Avery Brewing - Collaboration Not Litigation (Batch #5)

Hop Variety: Unlisted

8.91% ABV, IBU Unlisted

Bottled January 2011

$8.19 22 ounce bomber

Description: “Salvation. The name of two intricate Belgian-style ales, created by us, Vinnie Cilurzo of Russian River Brewing and Adam Avery of Avery Brewing. After becoming friends a few years ago, we realized we both had a Salvation in our lineups. Was it going to be a problem? Should one of us relinquish the name rights? “Hell, no!” we said. In fact, it was quickly decided that we should blend the brews to catch the best qualities of each and create an even more complex and rich libation. In April 2004, in a top secret meeting at Russian River Brewing (well, actually it was packed in the pub and many were looking over our shoulders wondering what the hell was going on), we came up with the perfect blend of the two Salvations. Natalie, Vinnie’s much more significant other, exclaimed, “We should call this Collaboration, not Litigation Ale!” “Perfect,” we shouted! We celebrated deep into the night (or is that morning?). Fast forward to November 14, 2006. After talking about it for over two years, we finally decided to pull the trigger and Vinnie made the journey to Avery Brewing to brew his Salvation exactly as he does in his brewery. This was blended with Avery’s Salvation December 11, 2006 creating Batch #1 – here is Batch #5. We hope you enjoy it as much as we enjoyed brewing it and blending it.

I'm going to tell you everything you need to know about Vinnie Cilurzo in three words: Pliny the Elder. This is the guy behind that. So when you find a beer that he had a hand in making? You buy it, son! Fairly aggressive pour produced a small finger of light khaki colored foam that broke down into big chunky bubbles.  Beer is a copper color with a clear body and tons of bubbles coating the inside of the glass. Smell is rich of the sweet brown sugar and raisin notes of a Belgian. Lots of banana smells in there typical of the yeast strains. First sip and some nice carbonation on mid tongue followed by a flash of spicy sweet and then a smooth finish with just a hint of bitter. This is a more reserved version of The Reverend which was far too sweet for my taste. This is much smoother and evolved and possibly has spent a bit more time maturing in the bottle. It's not reaching the flavors of a Chimay Reserve, but they are there. I see this was bottled in January 2011, so that proves my point (possibly). (Second pour...) A much more aggressive pour produced two fingers of dense creamy head. Taste is full of figgy, jammy, plum note goodness with just the right touch of sweet. Despite the banana smells, there is very little of that sweet, bubble gum flavors typical of Belgian ales. I could actually stand it to have a bit more presence in the middle; theres just a hole there in the flavor profile that the best beers fill. But ultimately I would call this collaboration a success.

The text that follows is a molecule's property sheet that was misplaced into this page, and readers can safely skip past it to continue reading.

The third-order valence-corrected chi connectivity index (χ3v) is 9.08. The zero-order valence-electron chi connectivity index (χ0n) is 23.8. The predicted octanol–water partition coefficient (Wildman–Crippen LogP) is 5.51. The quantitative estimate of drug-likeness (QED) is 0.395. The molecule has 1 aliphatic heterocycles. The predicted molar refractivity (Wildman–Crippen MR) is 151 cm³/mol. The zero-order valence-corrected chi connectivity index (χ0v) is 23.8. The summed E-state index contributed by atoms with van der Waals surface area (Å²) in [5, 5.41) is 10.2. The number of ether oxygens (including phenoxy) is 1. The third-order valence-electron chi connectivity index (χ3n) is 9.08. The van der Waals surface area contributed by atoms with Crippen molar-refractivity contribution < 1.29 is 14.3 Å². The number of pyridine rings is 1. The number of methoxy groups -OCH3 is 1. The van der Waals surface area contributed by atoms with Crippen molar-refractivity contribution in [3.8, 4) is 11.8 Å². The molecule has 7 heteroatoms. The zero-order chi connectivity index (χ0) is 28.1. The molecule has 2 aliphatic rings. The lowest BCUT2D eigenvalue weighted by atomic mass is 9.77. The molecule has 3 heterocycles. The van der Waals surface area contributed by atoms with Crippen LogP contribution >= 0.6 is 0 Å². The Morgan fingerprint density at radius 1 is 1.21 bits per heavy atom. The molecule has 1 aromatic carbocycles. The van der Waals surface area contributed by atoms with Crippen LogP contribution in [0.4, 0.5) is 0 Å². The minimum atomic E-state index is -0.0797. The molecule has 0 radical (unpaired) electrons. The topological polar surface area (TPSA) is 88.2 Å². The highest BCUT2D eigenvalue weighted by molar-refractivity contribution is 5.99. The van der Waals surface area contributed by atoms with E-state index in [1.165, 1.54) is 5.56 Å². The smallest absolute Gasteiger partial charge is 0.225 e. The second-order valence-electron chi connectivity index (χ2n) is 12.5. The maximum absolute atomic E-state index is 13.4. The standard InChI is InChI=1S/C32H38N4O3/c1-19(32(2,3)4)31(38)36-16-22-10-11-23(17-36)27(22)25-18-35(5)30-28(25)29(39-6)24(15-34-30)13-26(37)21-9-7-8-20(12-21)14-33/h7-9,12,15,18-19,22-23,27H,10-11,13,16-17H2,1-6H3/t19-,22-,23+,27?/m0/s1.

Avery Brewing - The Czar

Hop Varieties: Magnum, Sterling, Hallertau

10-12% ABV, 55 IBU

$8.19 22 ounce bomber

Description: “Behold the stunning crimson hues through the inky blackness. Inhale the noble Hallertau hops, spicy and floral. Savor the flavors redolent of English toffee, rich mocha, sweet molasses, candied currants and a hint of anise. We highly recommend cellaring additional bottles, as the Czar will continue to mature and become denser and more complex with age. The Czar is the first installment in our Dictator Series.